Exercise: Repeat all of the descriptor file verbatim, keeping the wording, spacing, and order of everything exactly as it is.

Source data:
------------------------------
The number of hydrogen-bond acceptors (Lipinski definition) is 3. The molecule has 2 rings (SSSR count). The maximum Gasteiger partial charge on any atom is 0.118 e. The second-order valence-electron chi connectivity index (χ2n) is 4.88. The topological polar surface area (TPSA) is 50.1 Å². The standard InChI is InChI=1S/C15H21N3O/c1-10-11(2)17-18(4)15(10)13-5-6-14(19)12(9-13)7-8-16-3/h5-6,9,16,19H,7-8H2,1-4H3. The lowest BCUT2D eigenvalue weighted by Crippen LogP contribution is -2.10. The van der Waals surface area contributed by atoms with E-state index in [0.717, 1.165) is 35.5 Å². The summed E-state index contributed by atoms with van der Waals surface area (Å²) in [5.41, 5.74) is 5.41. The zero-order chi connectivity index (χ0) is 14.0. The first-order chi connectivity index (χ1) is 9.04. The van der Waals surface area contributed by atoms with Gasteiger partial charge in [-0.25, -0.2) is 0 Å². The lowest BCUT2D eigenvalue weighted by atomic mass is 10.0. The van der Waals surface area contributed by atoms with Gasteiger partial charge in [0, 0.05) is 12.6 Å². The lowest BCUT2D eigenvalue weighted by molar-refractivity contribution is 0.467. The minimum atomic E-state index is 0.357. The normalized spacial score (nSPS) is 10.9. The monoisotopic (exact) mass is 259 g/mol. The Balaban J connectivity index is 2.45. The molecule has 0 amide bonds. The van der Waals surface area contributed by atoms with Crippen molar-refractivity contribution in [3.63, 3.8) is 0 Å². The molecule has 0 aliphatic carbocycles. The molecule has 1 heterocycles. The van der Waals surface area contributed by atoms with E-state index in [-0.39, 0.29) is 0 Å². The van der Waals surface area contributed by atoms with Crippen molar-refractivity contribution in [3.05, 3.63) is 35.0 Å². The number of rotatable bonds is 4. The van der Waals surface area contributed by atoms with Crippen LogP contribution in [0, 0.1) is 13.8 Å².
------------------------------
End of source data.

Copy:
The number of hydrogen-bond acceptors (Lipinski definition) is 3. The molecule has 2 rings (SSSR count). The maximum Gasteiger partial charge on any atom is 0.118 e. The second-order valence-electron chi connectivity index (χ2n) is 4.88. The topological polar surface area (TPSA) is 50.1 Å². The standard InChI is InChI=1S/C15H21N3O/c1-10-11(2)17-18(4)15(10)13-5-6-14(19)12(9-13)7-8-16-3/h5-6,9,16,19H,7-8H2,1-4H3. The lowest BCUT2D eigenvalue weighted by Crippen LogP contribution is -2.10. The van der Waals surface area contributed by atoms with E-state index in [0.717, 1.165) is 35.5 Å². The summed E-state index contributed by atoms with van der Waals surface area (Å²) in [5.41, 5.74) is 5.41. The zero-order chi connectivity index (χ0) is 14.0. The first-order chi connectivity index (χ1) is 9.04. The van der Waals surface area contributed by atoms with Gasteiger partial charge in [-0.25, -0.2) is 0 Å². The lowest BCUT2D eigenvalue weighted by atomic mass is 10.0. The van der Waals surface area contributed by atoms with Gasteiger partial charge in [0, 0.05) is 12.6 Å². The lowest BCUT2D eigenvalue weighted by molar-refractivity contribution is 0.467. The minimum atomic E-state index is 0.357. The normalized spacial score (nSPS) is 10.9. The monoisotopic (exact) mass is 259 g/mol. The Balaban J connectivity index is 2.45. The molecule has 0 amide bonds. The van der Waals surface area contributed by atoms with Crippen molar-refractivity contribution in [3.63, 3.8) is 0 Å². The molecule has 0 aliphatic carbocycles. The molecule has 1 heterocycles. The van der Waals surface area contributed by atoms with E-state index in [-0.39, 0.29) is 0 Å². The van der Waals surface area contributed by atoms with Crippen molar-refractivity contribution in [3.05, 3.63) is 35.0 Å². The number of rotatable bonds is 4. The van der Waals surface area contributed by atoms with Crippen LogP contribution in [0, 0.1) is 13.8 Å².